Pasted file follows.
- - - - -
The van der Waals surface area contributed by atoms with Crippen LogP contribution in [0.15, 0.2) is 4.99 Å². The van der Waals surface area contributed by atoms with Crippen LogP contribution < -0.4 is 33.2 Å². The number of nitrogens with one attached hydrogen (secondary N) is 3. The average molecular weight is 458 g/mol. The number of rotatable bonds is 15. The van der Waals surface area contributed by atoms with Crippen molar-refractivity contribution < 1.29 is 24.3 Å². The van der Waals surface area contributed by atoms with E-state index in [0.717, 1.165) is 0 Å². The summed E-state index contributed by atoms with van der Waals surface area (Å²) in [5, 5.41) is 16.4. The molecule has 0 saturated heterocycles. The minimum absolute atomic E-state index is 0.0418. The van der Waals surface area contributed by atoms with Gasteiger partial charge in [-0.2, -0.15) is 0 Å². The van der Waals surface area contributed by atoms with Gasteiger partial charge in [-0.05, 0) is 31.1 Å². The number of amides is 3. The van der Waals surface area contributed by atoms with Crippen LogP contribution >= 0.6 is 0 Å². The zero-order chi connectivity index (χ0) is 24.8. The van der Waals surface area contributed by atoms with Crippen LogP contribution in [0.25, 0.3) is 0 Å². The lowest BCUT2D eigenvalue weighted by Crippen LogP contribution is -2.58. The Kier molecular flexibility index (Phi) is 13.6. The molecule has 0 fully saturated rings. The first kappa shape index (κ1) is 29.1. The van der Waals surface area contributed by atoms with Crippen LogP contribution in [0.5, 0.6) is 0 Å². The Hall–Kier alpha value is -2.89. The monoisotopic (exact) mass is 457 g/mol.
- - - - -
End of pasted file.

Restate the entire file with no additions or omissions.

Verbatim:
The van der Waals surface area contributed by atoms with Crippen LogP contribution in [0.15, 0.2) is 4.99 Å². The van der Waals surface area contributed by atoms with Crippen LogP contribution < -0.4 is 33.2 Å². The number of nitrogens with one attached hydrogen (secondary N) is 3. The average molecular weight is 458 g/mol. The number of rotatable bonds is 15. The van der Waals surface area contributed by atoms with Crippen molar-refractivity contribution < 1.29 is 24.3 Å². The van der Waals surface area contributed by atoms with E-state index in [0.717, 1.165) is 0 Å². The summed E-state index contributed by atoms with van der Waals surface area (Å²) in [5, 5.41) is 16.4. The molecule has 0 saturated heterocycles. The minimum absolute atomic E-state index is 0.0418. The van der Waals surface area contributed by atoms with Gasteiger partial charge in [-0.2, -0.15) is 0 Å². The van der Waals surface area contributed by atoms with Gasteiger partial charge in [-0.05, 0) is 31.1 Å². The number of amides is 3. The van der Waals surface area contributed by atoms with Crippen LogP contribution >= 0.6 is 0 Å². The zero-order chi connectivity index (χ0) is 24.8. The van der Waals surface area contributed by atoms with Crippen LogP contribution in [0.25, 0.3) is 0 Å². The lowest BCUT2D eigenvalue weighted by Crippen LogP contribution is -2.58. The Kier molecular flexibility index (Phi) is 13.6. The molecule has 0 fully saturated rings. The first kappa shape index (κ1) is 29.1. The van der Waals surface area contributed by atoms with Crippen LogP contribution in [0.5, 0.6) is 0 Å². The Hall–Kier alpha value is -2.89. The monoisotopic (exact) mass is 457 g/mol.